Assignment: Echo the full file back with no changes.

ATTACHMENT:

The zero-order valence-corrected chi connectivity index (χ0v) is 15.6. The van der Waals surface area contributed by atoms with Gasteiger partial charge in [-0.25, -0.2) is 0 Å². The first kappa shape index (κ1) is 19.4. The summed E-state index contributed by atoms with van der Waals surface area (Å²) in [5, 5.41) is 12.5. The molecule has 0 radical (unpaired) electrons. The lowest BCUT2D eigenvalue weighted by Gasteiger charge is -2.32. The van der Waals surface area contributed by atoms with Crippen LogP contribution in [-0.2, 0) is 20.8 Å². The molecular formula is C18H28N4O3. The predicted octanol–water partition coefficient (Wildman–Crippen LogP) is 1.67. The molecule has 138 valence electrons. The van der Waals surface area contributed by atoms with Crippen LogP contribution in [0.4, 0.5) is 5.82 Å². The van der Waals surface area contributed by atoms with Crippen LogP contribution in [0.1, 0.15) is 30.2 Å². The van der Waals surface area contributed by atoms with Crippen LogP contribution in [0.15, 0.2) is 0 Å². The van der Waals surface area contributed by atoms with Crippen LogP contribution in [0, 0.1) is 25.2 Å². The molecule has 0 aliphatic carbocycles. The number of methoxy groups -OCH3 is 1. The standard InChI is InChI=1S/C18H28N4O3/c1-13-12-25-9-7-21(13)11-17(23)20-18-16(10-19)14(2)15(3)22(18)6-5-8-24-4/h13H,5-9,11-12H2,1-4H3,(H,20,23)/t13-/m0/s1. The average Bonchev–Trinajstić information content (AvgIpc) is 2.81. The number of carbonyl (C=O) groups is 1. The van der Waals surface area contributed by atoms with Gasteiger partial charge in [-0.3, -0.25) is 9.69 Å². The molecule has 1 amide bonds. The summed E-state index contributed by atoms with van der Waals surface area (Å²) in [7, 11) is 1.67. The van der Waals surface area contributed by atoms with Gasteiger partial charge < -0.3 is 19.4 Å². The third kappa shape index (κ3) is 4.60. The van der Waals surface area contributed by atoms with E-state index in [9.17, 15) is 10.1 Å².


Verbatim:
The zero-order valence-corrected chi connectivity index (χ0v) is 15.6. The van der Waals surface area contributed by atoms with Gasteiger partial charge in [-0.25, -0.2) is 0 Å². The first kappa shape index (κ1) is 19.4. The summed E-state index contributed by atoms with van der Waals surface area (Å²) in [5, 5.41) is 12.5. The molecule has 0 radical (unpaired) electrons. The lowest BCUT2D eigenvalue weighted by Gasteiger charge is -2.32. The van der Waals surface area contributed by atoms with Crippen LogP contribution in [-0.2, 0) is 20.8 Å². The molecular formula is C18H28N4O3. The predicted octanol–water partition coefficient (Wildman–Crippen LogP) is 1.67. The molecule has 138 valence electrons. The van der Waals surface area contributed by atoms with Crippen LogP contribution in [0.4, 0.5) is 5.82 Å². The van der Waals surface area contributed by atoms with Crippen LogP contribution in [0.1, 0.15) is 30.2 Å². The van der Waals surface area contributed by atoms with Crippen LogP contribution in [0.15, 0.2) is 0 Å². The van der Waals surface area contributed by atoms with Crippen LogP contribution in [0, 0.1) is 25.2 Å². The molecule has 0 aliphatic carbocycles. The number of methoxy groups -OCH3 is 1. The standard InChI is InChI=1S/C18H28N4O3/c1-13-12-25-9-7-21(13)11-17(23)20-18-16(10-19)14(2)15(3)22(18)6-5-8-24-4/h13H,5-9,11-12H2,1-4H3,(H,20,23)/t13-/m0/s1. The average Bonchev–Trinajstić information content (AvgIpc) is 2.81. The number of carbonyl (C=O) groups is 1. The van der Waals surface area contributed by atoms with Gasteiger partial charge in [-0.3, -0.25) is 9.69 Å². The molecule has 1 amide bonds. The summed E-state index contributed by atoms with van der Waals surface area (Å²) in [7, 11) is 1.67. The van der Waals surface area contributed by atoms with Gasteiger partial charge < -0.3 is 19.4 Å². The third kappa shape index (κ3) is 4.60. The van der Waals surface area contributed by atoms with E-state index in [9.17, 15) is 10.1 Å².